This can be achieved via the AsNoTracking extension method on IQueryable<T>.

  • DbContext Configuration:
    Allows the following options to be configured for a DbContext instance:

    • Lazy Loading

    • Validate On Save

    • Auto Detect Changes

  • Raw SQL Query/Command execution:
    Allows raw SQL queries and commands to be executed via the SqlQuery & SqlCommand methods on DbContext.Database. The results can optionally be materialized into object instances that are tracked by the DbContext via the SqlQuery method on DbSet.

  • Improved concurrency conflict resolution:
    We have added better exception messages that allow access to the affected object instance and the ability to resolve the conflict using current, original and database values

  • DbContext.ObjectContext has moved:
    Rather than being a protected member we have made the underlying ObjectContext available via an explicitly implemented interface, this allows external components to make use of the underlying context. Getting the context now looks like: ((IObjectContextAdapter)myContext).ObjectContext

  • Excluding EdmMetadata Table:
    If Code First is generating your database and you wish to exclude the EdmMetadata table, this is now done by removing a convention (note that you do no longer need to do this when mapping to an existing database).

  • Types renamed in System.Data.Entity.Database namespace:

CTP4 Name

CTP5 Name

Database

DbDatabase

RecreateDatabaseIfModelChanges

DropCreateDatabaseIfModelChanges

AlwaysRecreateDatabase

DropCreateDatabaseAlways

Code First

  • Better Code First to Existing Database Support:
    CTP5 removes the need to switch off Database Initializers when working with existing databases with Code First. If you map to an existing database that Code First did not create then it will just ‘trust you’

  • Support for additional Data Annotation attributes:
    The full list of supported attributes now encompasses:

    • KeyAttribute

    • StringLengthAttribute

    • MaxLengthAttribute

    • ConcurrencyCheckAttribute

    • RequiredAttribute

    • TimestampAttribute

    • ComplexTypeAttribute

    • ColumnAttribute (placed on a property to specify the column name, ordinal & data type)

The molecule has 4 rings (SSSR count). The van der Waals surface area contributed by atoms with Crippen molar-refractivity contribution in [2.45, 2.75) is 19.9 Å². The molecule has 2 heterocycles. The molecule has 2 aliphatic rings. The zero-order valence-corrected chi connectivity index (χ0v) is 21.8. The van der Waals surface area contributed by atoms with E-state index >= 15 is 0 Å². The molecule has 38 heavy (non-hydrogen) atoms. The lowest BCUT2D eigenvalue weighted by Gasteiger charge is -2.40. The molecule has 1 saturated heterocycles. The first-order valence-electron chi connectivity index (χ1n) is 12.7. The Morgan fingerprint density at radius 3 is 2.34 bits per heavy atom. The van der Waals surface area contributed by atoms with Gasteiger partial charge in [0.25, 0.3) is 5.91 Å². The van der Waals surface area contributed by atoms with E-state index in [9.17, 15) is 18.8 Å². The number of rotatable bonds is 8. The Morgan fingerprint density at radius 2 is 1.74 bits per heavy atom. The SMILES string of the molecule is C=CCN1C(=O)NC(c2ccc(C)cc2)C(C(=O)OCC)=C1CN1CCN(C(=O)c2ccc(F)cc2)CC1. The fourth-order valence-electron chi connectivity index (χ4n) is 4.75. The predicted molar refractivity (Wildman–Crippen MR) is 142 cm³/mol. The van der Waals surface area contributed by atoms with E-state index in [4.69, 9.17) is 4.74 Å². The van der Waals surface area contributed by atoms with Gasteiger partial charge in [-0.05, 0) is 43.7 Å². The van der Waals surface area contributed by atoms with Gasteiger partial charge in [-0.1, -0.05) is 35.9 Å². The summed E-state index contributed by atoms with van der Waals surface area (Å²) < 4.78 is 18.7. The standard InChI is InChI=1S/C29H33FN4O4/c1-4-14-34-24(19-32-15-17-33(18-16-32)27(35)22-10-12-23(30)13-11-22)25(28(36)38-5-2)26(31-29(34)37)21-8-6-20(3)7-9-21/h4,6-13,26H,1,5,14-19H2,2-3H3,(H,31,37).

• TableAttribute (placed on a class to specify the table name and schema)

    • InversePropertyAttribute (placed on a navigation property to specify the property that represents the other end of a relationship)

    • ForeignKeyAttribute (placed on a navigation property to specify the property that represents the foreign key of the relationship)

    • DatabaseGeneratedAttribute (placed on a property to specify how the database generates a value for the property, i.e. Identity, Computed or None)

    • NotMappedAttribute: Placed on a property or class to exclude it from the database

  • Fluent API Improvements:

    • Simplified table and column mapping

    • Ability to ignore classes & properties

  • Pluggable Conventions:
    Based on the large amount of feedback requesting this feature we have included an early preview in CTP5. We still have some work to do on this feature but we wanted to give you the chance to provide feedback before we RTM. We’ll provide more details on this feature in the coming weeks.

Other changes

  • New Assembly Name:
    Our assembly name has changed to EntityFramework.dll

There are a bunch of exciting new changes here, most notably around DataContext and Object binding properties.  I’m going to put together a few samples using Code First over the next week or so to show you how these new changes come into play in a real world scenario.

Whilst some of this functionality is new or improved, you might notice a lot of naming changes – it is quite clear that there is a great deal of refactoring going on under the covers including renaming of the assembly file!  This would seem to indicate a number of naming changes which will create significant code changes when porting from EFv4 to EFv5 in the future.

I’ll try to keep an eye on the most widespread changes as EFv5 CTPs are evolving.  Please keep in mind that the CTP releases are not sacrosanct, and sometimes the refactoring is reversed in later releases, so don’t treat it as set in stone.. yet.